"It's an important way to gain really valuable experience in cases that might not otherwise come across your desk," she says. "For young lawyers, I think there's a lot to be gained on many levels from being involved."



Andrew Buck, Kathleen McCandless and David Silver received the MBA's pro bono award in 2019 for two files. Buck and McCandless were recognized for their comparative review, in collaboration with PILC, of communication standards in different jurisdictions– all part of an effort to legislatively remove and prevent barriers to accessibility in the province. Silver filed an appeal with the Tax Court of Canada challenging the eligibility test for the Disability Tax Credit (DTC) on behalf of a client with a mental health disability.

"What you will find at our firm is there certainly seems to be a willingness, and, in fact, encouragement for lawyers who indicate an interest in getting involved in pro bono to go and pursue those opportunities," says Buck, a Partner at Pitblado.

Buck has also worked for several years with Pro Bono Students Canada, which provides law students with the opportunity to provide legal information to clients.

"Sometimes, we lose sight of the fact that we have information that not everyone has. It's good to be able to share that with other people who wouldn't otherwise have access to it," he says.

Taylor McCaffrey


John Myers and Elizabeth Mitchell of Taylor McCaffrey LLP were the 2016 recipients for pro bono advocacy that led to increased income assistance for persons living with mental illness or intellectual disabilities.

Myers says that Taylor McCaffrey takes on pro bono cases focused on equality rights, including housing, benefits for people with disabilities, benefits for couples before same-sex marriage was legalized, and access to justice representation. Myers completed applications for three Manitoba families for inclusion in Carter v Canada (Attorney General), the medical-assistance-in-dying ruling by the Supreme Court.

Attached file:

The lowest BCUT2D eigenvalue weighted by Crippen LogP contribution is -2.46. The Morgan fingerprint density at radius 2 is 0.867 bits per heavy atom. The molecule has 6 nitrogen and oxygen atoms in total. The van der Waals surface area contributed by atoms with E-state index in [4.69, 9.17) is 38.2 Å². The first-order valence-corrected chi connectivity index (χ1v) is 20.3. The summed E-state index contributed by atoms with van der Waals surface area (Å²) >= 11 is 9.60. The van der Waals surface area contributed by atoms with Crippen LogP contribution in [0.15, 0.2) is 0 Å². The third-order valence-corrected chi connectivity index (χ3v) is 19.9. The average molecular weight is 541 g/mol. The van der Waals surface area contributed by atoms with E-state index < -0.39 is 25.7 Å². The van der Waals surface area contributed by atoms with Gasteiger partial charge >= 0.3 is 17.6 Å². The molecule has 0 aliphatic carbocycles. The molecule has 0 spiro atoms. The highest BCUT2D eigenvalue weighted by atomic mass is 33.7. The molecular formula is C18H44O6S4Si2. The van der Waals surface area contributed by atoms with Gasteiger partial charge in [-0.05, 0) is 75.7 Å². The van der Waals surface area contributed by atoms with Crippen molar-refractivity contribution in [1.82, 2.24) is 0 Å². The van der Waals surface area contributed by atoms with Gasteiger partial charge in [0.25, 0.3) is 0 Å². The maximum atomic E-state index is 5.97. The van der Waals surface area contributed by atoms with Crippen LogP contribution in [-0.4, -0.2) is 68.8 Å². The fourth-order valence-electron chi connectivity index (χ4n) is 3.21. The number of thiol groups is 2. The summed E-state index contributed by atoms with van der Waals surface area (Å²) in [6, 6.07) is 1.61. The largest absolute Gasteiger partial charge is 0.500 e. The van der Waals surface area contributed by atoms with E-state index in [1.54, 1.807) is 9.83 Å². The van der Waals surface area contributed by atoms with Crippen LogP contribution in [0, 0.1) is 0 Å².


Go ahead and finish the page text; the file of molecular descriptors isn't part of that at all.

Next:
A 30-year member of the firm, Myers says Taylor McCaffrey continues to live the legacy of its founding partners.

"Our firm founders Reeh Taylor and D'Arcy McCaffrey were very much people who saw a law firm as something way more than a collection of people coming together to make money. A firm has a much broader community purpose than that," he says.

While pro bono work obviously benefits clients and stakeholders, Myers agrees that lawyers gain from the experience.

"I've been to the Supreme Court of Canada five times and four were public interest law cases," he says. "At the end of the day, you are giving a lot of your time and expertise, but what you get back from the experience and also working with the client groups that you get to work with -- you get way more out of it than you actually put into it."

MLT Aikins formalizes its pro bono programme


MLT Aikins LLP's approach to pro bono work is changing in real time. It has been traditionally left to individual lawyers at the firm.  But according to Keith Ferbers, a partner in the firm's Winnipeg office, the firm is moving to a more formal process of tracking and accounting pro bono hours. Now, it is also exploring partnerships to offer legal assistance to the agribusiness industry on COVID-19 related matters.

"We are a Western Canadian based law firm and within Western Canada, the agribusiness sector and producers are a huge part of our economy. We've got long-standing relationships with many clients in that industry," says  Ferbers.

MLT Aikins' lawyers havealso  been working for years with the PILC. Ferbers has developed a pro bono niche helping sporting organizations and community clubs draft and amend bylaws.